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Schizophr Res. 2014 Sep;158(1-3):19-24. doi: 10.1016/j.schres.2014.05.019. Epub 2014 Jul 18.

Childhood Epstein-Barr Virus infection and subsequent risk of psychotic experiences in adolescence: a population-based prospective serological study.

Author information

1
Department of Psychiatry, University of Cambridge, UK; Cambridgeshire and Peterborough NHS Foundation Trust, Cambridge, UK; Centre for Mental Health, Addiction and Suicide Research, School of Social and Community Medicine, University of Bristol, UK. Electronic address: gmk24@medschl.cam.ac.uk.
2
Department of Psychiatry, University of Cambridge, UK; Cambridgeshire and Peterborough NHS Foundation Trust, Cambridge, UK.
3
Centre for Mental Health, Addiction and Suicide Research, School of Social and Community Medicine, University of Bristol, UK; Institute of Psychological Medicine and Clinical Neurosciences, MRC Centre for Neuropsychiatric Genetics and Genomics, Cardiff University, UK.
4
Centre for Mental Health, Addiction and Suicide Research, School of Social and Community Medicine, University of Bristol, UK; Division of Psychiatry, University College London, UK.

Abstract

BACKGROUND:

Several studies suggest a link between early-life infection and adult schizophrenia. Cross-sectional studies have reported: (1) increased prevalence of Epstein-Barr Virus (EBV), a member of the Herpesviridae family in schizophrenia; (2) a possible role of Herpes simplex virus in cognitive dysfunction in schizophrenia and healthy controls. We report a longitudinal serological study of early-life EBV infection, childhood IQ, and subsequent risk of psychotic experiences (PE) in adolescence.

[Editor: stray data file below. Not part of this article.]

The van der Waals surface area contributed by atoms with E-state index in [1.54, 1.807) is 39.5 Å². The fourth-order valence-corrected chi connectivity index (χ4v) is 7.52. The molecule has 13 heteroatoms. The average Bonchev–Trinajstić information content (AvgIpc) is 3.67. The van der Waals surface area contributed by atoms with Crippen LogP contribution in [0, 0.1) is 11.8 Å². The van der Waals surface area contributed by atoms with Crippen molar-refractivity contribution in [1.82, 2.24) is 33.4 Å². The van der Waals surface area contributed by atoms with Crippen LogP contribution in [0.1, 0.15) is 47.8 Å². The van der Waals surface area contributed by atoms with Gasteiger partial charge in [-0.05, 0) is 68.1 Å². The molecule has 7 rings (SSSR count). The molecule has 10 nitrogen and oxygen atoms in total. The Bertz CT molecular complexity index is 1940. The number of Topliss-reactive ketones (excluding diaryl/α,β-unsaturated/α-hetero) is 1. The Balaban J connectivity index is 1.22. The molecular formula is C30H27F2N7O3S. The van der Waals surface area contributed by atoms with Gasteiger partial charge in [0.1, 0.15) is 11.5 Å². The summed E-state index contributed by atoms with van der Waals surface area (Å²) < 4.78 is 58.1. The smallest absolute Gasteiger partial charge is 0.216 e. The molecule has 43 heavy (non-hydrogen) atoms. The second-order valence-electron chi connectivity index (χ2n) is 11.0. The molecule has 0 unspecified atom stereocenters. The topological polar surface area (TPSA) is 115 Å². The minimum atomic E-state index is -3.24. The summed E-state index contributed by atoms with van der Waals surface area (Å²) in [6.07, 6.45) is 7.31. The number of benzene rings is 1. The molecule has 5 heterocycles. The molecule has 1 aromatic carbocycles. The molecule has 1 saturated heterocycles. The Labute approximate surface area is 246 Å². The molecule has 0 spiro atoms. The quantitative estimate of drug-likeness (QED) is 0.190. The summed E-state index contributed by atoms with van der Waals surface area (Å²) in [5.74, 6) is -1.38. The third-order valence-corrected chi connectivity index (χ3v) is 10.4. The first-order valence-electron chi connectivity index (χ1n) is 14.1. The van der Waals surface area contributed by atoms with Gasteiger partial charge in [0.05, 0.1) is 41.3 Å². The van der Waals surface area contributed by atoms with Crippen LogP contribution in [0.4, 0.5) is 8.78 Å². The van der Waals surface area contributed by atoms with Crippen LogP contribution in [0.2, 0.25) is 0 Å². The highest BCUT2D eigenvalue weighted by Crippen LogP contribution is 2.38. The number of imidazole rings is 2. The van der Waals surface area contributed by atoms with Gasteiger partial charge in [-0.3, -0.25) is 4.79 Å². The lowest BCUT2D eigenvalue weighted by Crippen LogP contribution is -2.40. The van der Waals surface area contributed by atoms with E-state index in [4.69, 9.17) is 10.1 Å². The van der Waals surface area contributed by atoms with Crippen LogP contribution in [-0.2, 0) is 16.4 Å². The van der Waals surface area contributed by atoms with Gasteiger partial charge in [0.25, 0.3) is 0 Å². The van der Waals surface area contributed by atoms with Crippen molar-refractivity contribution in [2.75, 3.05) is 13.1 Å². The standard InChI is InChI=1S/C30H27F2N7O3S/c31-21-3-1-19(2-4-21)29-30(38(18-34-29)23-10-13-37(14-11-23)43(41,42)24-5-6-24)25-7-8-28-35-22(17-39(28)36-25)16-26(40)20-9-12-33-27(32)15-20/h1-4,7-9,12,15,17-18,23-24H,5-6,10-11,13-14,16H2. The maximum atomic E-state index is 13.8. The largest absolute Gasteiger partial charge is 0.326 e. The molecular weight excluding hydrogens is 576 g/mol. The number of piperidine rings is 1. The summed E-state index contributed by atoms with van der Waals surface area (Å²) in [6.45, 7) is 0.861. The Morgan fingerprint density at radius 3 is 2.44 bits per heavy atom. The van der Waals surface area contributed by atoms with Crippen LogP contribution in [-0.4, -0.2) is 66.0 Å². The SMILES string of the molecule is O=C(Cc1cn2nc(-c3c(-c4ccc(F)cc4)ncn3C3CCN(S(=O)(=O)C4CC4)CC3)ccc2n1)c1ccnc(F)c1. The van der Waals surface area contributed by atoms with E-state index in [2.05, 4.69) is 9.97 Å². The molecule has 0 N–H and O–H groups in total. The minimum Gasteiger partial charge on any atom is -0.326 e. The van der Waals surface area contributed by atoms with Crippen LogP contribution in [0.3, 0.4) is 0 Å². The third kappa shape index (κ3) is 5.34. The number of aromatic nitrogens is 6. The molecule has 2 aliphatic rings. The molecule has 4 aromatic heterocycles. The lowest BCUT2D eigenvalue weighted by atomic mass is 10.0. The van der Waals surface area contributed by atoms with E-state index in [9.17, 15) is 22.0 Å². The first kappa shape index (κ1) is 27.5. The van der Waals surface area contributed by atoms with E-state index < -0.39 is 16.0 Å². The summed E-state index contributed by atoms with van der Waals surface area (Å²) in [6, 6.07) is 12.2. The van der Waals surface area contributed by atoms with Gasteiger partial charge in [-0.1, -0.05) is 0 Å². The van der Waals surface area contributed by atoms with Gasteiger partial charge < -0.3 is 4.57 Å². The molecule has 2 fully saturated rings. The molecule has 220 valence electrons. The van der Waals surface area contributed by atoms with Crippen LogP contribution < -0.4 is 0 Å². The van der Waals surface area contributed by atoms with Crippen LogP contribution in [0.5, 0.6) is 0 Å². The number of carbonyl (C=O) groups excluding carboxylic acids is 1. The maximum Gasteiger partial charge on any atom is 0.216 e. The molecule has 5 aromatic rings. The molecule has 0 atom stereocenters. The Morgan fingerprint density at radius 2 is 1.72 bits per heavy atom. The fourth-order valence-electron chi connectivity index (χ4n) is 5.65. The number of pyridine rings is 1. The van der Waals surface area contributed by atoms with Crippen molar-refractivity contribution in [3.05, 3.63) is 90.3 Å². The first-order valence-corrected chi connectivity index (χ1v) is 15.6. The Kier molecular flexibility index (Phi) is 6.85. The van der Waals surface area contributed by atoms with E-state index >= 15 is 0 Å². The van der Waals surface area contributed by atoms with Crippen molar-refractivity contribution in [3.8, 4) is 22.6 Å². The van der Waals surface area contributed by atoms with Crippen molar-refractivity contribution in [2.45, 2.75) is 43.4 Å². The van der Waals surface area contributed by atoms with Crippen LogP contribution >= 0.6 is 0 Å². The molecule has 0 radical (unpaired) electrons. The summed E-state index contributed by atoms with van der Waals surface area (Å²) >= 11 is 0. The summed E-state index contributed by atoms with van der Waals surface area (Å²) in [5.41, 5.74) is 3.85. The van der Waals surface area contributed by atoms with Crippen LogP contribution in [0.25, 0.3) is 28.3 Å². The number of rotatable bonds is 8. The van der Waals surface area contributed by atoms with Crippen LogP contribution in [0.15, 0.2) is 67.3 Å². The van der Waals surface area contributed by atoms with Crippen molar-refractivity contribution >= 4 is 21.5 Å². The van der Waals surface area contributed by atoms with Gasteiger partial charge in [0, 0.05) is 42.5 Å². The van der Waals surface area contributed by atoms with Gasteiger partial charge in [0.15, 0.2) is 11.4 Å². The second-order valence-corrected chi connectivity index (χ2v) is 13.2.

METHODS:

Serum antibodies to EBV (anti-VCA IgG) were measured in 530 participants from the ALSPAC cohort at age 4 years. Assessments for IQ at age 9 and PE at age 13 were attended by 401 and 366 of these individuals, respectively. Logistic regression calculated odds ratio (OR) for PE in EBV-exposed, compared with unexposed group. Mean IQ scores were compared between these groups; effect of IQ on the EBV-PE association was examined. Potential confounders included age, gender, ethnicity, social class, household crowding, and concurrent depression and anxiety.

RESULTS:

About 25% of the sample was exposed to EBV at age 4. EBV exposure was associated with subsequent risk of definite PE in adolescence; OR 5.37 (95% CI 1.71-16.87), which remained significant after confounding adjustment. EBV-exposed individuals compared with unexposed performed worse on all IQ measures; mean difference in full-scale IQ 4.15 (95% CI 0.44-7.87); however, this was explained by socio-demographic differences. The EBV-PE association was not explained by IQ.

CONCLUSIONS:

Early-life exposure to EBV is associated with PE in adolescence, consistent with a role of infection/immune dysfunction in the aetiology of psychosis.

KEYWORDS:

ALSPAC birth cohort; Epstein-Barr Virus; Herpes Simplex Virus; IQ; IgG antibody; Neurodevelopment; Psychotic experiences; Schizophrenia risk; Serology

PMID:
25048425
PMCID:
PMC4561501
DOI:
10.1016/j.schres.2014.05.019
[Indexed for MEDLINE]
Free PMC Article

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